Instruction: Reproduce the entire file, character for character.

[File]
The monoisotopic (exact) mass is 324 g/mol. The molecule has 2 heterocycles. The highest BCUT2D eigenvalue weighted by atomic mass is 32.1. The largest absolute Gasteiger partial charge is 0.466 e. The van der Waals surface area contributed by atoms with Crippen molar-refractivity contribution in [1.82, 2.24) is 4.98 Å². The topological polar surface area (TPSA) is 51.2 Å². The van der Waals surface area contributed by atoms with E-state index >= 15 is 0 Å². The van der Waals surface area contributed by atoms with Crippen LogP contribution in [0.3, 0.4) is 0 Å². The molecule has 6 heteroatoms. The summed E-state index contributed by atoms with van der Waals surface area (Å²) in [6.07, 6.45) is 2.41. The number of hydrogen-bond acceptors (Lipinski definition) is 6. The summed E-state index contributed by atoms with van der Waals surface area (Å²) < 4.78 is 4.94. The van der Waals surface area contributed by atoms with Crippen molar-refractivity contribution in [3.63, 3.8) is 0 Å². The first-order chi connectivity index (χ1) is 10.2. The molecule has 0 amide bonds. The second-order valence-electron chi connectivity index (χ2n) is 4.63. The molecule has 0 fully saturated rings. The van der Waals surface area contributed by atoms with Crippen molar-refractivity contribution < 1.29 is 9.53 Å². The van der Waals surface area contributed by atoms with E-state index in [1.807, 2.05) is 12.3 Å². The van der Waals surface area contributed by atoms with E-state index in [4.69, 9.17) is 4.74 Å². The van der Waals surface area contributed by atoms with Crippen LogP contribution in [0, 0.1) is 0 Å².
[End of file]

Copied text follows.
The monoisotopic (exact) mass is 324 g/mol. The molecule has 2 heterocycles. The highest BCUT2D eigenvalue weighted by atomic mass is 32.1. The largest absolute Gasteiger partial charge is 0.466 e. The van der Waals surface area contributed by atoms with Crippen molar-refractivity contribution in [1.82, 2.24) is 4.98 Å². The topological polar surface area (TPSA) is 51.2 Å². The van der Waals surface area contributed by atoms with E-state index >= 15 is 0 Å². The van der Waals surface area contributed by atoms with Crippen LogP contribution in [0.3, 0.4) is 0 Å². The molecule has 6 heteroatoms. The summed E-state index contributed by atoms with van der Waals surface area (Å²) in [6.07, 6.45) is 2.41. The number of hydrogen-bond acceptors (Lipinski definition) is 6. The summed E-state index contributed by atoms with van der Waals surface area (Å²) < 4.78 is 4.94. The van der Waals surface area contributed by atoms with Crippen molar-refractivity contribution in [3.63, 3.8) is 0 Å². The first-order chi connectivity index (χ1) is 10.2. The molecule has 0 amide bonds. The second-order valence-electron chi connectivity index (χ2n) is 4.63. The molecule has 0 fully saturated rings. The van der Waals surface area contributed by atoms with Crippen molar-refractivity contribution < 1.29 is 9.53 Å². The van der Waals surface area contributed by atoms with E-state index in [1.807, 2.05) is 12.3 Å². The van der Waals surface area contributed by atoms with E-state index in [4.69, 9.17) is 4.74 Å². The van der Waals surface area contributed by atoms with Crippen LogP contribution in [0, 0.1) is 0 Å².